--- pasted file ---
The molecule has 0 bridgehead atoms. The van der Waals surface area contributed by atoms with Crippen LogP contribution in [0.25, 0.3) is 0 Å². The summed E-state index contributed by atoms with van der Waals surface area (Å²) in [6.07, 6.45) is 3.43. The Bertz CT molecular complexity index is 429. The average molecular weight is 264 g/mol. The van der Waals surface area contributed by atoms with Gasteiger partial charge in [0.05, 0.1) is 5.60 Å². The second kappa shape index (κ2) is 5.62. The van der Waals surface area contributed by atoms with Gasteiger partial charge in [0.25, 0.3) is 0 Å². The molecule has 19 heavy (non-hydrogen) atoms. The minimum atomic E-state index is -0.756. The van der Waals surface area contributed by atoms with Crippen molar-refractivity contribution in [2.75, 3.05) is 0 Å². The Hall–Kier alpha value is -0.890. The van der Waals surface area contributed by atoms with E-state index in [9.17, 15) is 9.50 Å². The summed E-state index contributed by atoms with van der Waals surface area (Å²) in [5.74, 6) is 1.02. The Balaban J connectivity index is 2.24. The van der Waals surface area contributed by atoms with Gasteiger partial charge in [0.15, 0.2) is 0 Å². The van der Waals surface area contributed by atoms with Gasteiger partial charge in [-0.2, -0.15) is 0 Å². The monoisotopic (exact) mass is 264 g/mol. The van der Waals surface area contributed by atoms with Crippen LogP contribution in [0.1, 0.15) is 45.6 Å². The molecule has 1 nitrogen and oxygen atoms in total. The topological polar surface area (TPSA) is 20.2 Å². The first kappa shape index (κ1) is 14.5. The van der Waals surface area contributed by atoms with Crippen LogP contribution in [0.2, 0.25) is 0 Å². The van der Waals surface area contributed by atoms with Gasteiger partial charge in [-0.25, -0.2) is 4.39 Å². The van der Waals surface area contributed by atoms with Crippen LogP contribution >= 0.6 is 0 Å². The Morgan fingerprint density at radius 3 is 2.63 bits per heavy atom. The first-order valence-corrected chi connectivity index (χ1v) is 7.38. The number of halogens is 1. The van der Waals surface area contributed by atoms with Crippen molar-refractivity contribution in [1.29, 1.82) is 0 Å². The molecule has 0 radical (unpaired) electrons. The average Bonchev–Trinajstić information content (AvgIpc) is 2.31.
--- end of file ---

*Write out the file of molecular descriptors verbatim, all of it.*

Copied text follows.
The molecule has 0 bridgehead atoms. The van der Waals surface area contributed by atoms with Crippen LogP contribution in [0.25, 0.3) is 0 Å². The summed E-state index contributed by atoms with van der Waals surface area (Å²) in [6.07, 6.45) is 3.43. The Bertz CT molecular complexity index is 429. The average molecular weight is 264 g/mol. The van der Waals surface area contributed by atoms with Gasteiger partial charge in [0.05, 0.1) is 5.60 Å². The second kappa shape index (κ2) is 5.62. The van der Waals surface area contributed by atoms with Gasteiger partial charge in [0.25, 0.3) is 0 Å². The molecule has 19 heavy (non-hydrogen) atoms. The minimum atomic E-state index is -0.756. The van der Waals surface area contributed by atoms with Crippen molar-refractivity contribution in [2.75, 3.05) is 0 Å². The Hall–Kier alpha value is -0.890. The van der Waals surface area contributed by atoms with E-state index in [9.17, 15) is 9.50 Å². The summed E-state index contributed by atoms with van der Waals surface area (Å²) in [5.74, 6) is 1.02. The Balaban J connectivity index is 2.24. The van der Waals surface area contributed by atoms with Gasteiger partial charge in [0.15, 0.2) is 0 Å². The van der Waals surface area contributed by atoms with Gasteiger partial charge in [-0.2, -0.15) is 0 Å². The monoisotopic (exact) mass is 264 g/mol. The van der Waals surface area contributed by atoms with Crippen LogP contribution in [0.1, 0.15) is 45.6 Å². The molecule has 1 nitrogen and oxygen atoms in total. The topological polar surface area (TPSA) is 20.2 Å². The first kappa shape index (κ1) is 14.5. The van der Waals surface area contributed by atoms with Crippen LogP contribution in [0.2, 0.25) is 0 Å². The van der Waals surface area contributed by atoms with Gasteiger partial charge in [-0.25, -0.2) is 4.39 Å². The van der Waals surface area contributed by atoms with Crippen LogP contribution >= 0.6 is 0 Å². The Morgan fingerprint density at radius 3 is 2.63 bits per heavy atom. The first-order valence-corrected chi connectivity index (χ1v) is 7.38. The number of halogens is 1. The van der Waals surface area contributed by atoms with Crippen molar-refractivity contribution in [1.29, 1.82) is 0 Å². The molecule has 0 radical (unpaired) electrons. The average Bonchev–Trinajstić information content (AvgIpc) is 2.31.